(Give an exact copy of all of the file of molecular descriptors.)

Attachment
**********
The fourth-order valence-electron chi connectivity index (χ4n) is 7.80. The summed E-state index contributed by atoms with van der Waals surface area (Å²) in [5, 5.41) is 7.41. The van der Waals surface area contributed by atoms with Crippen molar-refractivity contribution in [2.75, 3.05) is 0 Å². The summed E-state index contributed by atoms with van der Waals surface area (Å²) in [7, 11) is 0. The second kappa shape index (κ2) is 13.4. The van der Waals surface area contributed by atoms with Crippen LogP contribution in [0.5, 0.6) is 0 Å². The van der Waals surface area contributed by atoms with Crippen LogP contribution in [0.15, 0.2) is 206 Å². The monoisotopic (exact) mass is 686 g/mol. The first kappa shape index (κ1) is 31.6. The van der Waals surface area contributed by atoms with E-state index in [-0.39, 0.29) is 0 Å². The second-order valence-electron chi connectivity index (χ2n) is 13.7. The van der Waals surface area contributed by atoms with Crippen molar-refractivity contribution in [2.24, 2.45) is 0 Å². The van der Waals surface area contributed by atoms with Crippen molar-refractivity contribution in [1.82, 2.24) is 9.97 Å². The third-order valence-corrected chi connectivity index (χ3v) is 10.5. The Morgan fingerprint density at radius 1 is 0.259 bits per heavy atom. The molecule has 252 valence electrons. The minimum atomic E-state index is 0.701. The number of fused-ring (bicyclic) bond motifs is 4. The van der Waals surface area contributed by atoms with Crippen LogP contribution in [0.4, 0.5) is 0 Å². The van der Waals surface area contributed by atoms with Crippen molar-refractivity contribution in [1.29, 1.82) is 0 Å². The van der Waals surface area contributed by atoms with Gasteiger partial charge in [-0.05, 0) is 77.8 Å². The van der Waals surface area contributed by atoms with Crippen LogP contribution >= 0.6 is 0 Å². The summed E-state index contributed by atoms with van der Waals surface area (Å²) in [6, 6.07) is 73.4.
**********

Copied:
The fourth-order valence-electron chi connectivity index (χ4n) is 7.80. The summed E-state index contributed by atoms with van der Waals surface area (Å²) in [5, 5.41) is 7.41. The van der Waals surface area contributed by atoms with Crippen molar-refractivity contribution in [2.75, 3.05) is 0 Å². The summed E-state index contributed by atoms with van der Waals surface area (Å²) in [7, 11) is 0. The second kappa shape index (κ2) is 13.4. The van der Waals surface area contributed by atoms with Crippen LogP contribution in [0.5, 0.6) is 0 Å². The van der Waals surface area contributed by atoms with Crippen LogP contribution in [0.15, 0.2) is 206 Å². The monoisotopic (exact) mass is 686 g/mol. The first kappa shape index (κ1) is 31.6. The van der Waals surface area contributed by atoms with E-state index in [-0.39, 0.29) is 0 Å². The second-order valence-electron chi connectivity index (χ2n) is 13.7. The van der Waals surface area contributed by atoms with Crippen molar-refractivity contribution in [2.24, 2.45) is 0 Å². The van der Waals surface area contributed by atoms with Crippen molar-refractivity contribution in [1.82, 2.24) is 9.97 Å². The third-order valence-corrected chi connectivity index (χ3v) is 10.5. The Morgan fingerprint density at radius 1 is 0.259 bits per heavy atom. The molecule has 252 valence electrons. The minimum atomic E-state index is 0.701. The number of fused-ring (bicyclic) bond motifs is 4. The van der Waals surface area contributed by atoms with Crippen LogP contribution in [0.4, 0.5) is 0 Å². The van der Waals surface area contributed by atoms with Crippen molar-refractivity contribution in [1.29, 1.82) is 0 Å². The van der Waals surface area contributed by atoms with Gasteiger partial charge in [-0.05, 0) is 77.8 Å². The van der Waals surface area contributed by atoms with Crippen LogP contribution >= 0.6 is 0 Å². The summed E-state index contributed by atoms with van der Waals surface area (Å²) in [6, 6.07) is 73.4.